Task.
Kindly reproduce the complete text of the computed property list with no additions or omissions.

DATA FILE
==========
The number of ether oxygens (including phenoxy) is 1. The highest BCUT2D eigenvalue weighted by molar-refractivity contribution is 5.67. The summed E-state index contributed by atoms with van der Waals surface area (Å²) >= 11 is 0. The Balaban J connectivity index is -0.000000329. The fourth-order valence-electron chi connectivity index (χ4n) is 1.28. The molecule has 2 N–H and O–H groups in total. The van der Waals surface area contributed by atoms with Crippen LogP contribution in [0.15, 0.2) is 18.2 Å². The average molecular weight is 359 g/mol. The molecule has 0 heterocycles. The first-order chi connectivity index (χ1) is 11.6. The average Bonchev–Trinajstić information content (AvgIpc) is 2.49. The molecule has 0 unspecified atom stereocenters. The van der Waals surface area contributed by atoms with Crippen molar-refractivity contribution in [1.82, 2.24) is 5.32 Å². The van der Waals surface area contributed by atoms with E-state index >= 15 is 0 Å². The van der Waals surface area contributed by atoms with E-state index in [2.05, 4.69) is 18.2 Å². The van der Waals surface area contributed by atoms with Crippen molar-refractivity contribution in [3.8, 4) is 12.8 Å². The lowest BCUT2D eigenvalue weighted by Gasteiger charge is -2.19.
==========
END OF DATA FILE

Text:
The number of ether oxygens (including phenoxy) is 1. The highest BCUT2D eigenvalue weighted by molar-refractivity contribution is 5.67. The summed E-state index contributed by atoms with van der Waals surface area (Å²) >= 11 is 0. The Balaban J connectivity index is -0.000000329. The fourth-order valence-electron chi connectivity index (χ4n) is 1.28. The molecule has 2 N–H and O–H groups in total. The van der Waals surface area contributed by atoms with Crippen LogP contribution in [0.15, 0.2) is 18.2 Å². The average molecular weight is 359 g/mol. The molecule has 0 heterocycles. The first-order chi connectivity index (χ1) is 11.6. The average Bonchev–Trinajstić information content (AvgIpc) is 2.49. The molecule has 0 unspecified atom stereocenters. The van der Waals surface area contributed by atoms with Crippen molar-refractivity contribution in [1.82, 2.24) is 5.32 Å². The van der Waals surface area contributed by atoms with E-state index >= 15 is 0 Å². The van der Waals surface area contributed by atoms with E-state index in [2.05, 4.69) is 18.2 Å². The van der Waals surface area contributed by atoms with Crippen molar-refractivity contribution in [3.8, 4) is 12.8 Å². The lowest BCUT2D eigenvalue weighted by Gasteiger charge is -2.19.